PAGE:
C.I.A. Closes Bin Laden Unit
The CIA has quietly shut down its bin Laden hunting unit.
The Central Intelligence Agency has closed a unit that for a decade had the mission of hunting Osama bin Laden and his top lieutenants, intelligence officials confirmed Monday. The unit, known as Alec Station, was disbanded late last year and its analysts reassigned within the C.I.A. Counterterrorist Center, the officials said. The decision is a milestone for the agency, which formed the unit before Osama bin Laden became a household name and bolstered its ranks after the Sept. 11 attacks, when President Bush pledged to bring Mr. bin Laden to justice “dead or alive.”
The realignment reflects a view that Al Qaeda is no longer as hierarchical as it once was, intelligence officials said, and a growing concern about Qaeda-inspired groups that have begun carrying out attacks independent of Mr. bin Laden and his top deputy, Ayman al-Zawahiri. Agency officials said that tracking Mr. bin Laden and his deputies remained a high priority, and that the decision to disband the unit was not a sign that the effort had slackened. Instead, the officials said, it reflects a belief that the agency can better deal with high-level threats by focusing on regional trends rather than on specific organizations or individuals. “The efforts to find Osama bin Laden are as strong as ever,” said Jennifer Millerwise Dyck, a C.I.A. spokeswoman. “This is an agile agency, and the decision was made to ensure greater reach and focus.”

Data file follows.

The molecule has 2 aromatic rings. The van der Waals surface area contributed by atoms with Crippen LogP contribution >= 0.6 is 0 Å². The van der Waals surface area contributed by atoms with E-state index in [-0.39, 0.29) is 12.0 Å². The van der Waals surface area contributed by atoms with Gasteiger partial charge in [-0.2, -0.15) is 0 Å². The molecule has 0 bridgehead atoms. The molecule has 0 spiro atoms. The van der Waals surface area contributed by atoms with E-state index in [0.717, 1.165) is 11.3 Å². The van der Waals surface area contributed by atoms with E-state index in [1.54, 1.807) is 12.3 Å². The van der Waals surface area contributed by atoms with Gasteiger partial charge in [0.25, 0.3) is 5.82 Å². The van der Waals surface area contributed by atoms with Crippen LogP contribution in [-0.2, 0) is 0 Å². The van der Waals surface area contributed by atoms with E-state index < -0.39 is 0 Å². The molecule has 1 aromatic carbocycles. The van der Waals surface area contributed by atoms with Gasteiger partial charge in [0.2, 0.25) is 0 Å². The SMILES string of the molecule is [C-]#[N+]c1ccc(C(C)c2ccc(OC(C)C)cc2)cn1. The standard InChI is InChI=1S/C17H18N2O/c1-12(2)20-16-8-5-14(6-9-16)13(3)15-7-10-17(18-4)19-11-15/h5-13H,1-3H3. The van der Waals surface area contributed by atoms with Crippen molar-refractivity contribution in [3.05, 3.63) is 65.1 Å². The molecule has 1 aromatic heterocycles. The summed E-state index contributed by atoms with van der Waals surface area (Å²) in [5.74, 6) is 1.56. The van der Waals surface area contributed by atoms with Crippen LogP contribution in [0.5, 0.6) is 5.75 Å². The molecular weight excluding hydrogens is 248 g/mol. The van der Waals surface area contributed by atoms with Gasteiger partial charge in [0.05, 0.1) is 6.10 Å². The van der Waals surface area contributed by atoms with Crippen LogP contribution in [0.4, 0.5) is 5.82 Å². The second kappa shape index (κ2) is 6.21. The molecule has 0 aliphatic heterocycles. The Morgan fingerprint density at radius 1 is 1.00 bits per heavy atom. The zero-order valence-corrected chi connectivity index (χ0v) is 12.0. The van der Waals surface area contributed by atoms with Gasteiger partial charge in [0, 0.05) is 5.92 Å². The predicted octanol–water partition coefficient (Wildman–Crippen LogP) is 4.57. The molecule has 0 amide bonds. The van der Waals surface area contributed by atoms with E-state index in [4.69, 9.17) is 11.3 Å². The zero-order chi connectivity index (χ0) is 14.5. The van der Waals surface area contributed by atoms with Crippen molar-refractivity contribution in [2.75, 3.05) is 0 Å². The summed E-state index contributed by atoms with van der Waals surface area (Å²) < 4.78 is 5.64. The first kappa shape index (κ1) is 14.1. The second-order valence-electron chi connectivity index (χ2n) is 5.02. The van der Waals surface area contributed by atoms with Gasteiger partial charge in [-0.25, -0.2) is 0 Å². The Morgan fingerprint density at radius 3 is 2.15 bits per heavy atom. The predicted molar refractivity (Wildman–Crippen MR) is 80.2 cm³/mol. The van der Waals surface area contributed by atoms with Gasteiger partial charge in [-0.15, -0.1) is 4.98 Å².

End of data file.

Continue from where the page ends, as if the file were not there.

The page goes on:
Michael Scheuer, a former senior C.I.A. official who was the first head of the unit, said the move reflected a view within the agency that Mr. bin Laden was no longer the threat he once was. Mr. Scheuer said that view was mistaken. “This will clearly denigrate our operations against Al Qaeda,” he said. “These days at the agency, bin Laden and Al Qaeda appear to be treated merely as first among equals.”
In his book “Ghost Wars,” which chronicles the agency’s efforts to hunt Mr. bin Laden in the years before the Sept. 11 attacks, Steve Coll wrote that some inside the agency likened Alec Station to a cult that became obsessed with Al Qaeda. “The bin Laden unit’s analysts were so intense about their work that they made some of their C.I.A. colleagues uncomfortable,” Mr. Coll wrote. Members of Alec Station “called themselves ‘the Manson Family’ because they had acquired a reputation for crazed alarmism about the rising Al Qaeda threat.”
Of course, they were right to be alarmed. Still, this move strikes me as reasonable enough. If bin Laden and Zawahiri were killed today, it would be cause for celebration but probably have relatively minor effect. Our enemy is not a single man at this stage but a movement.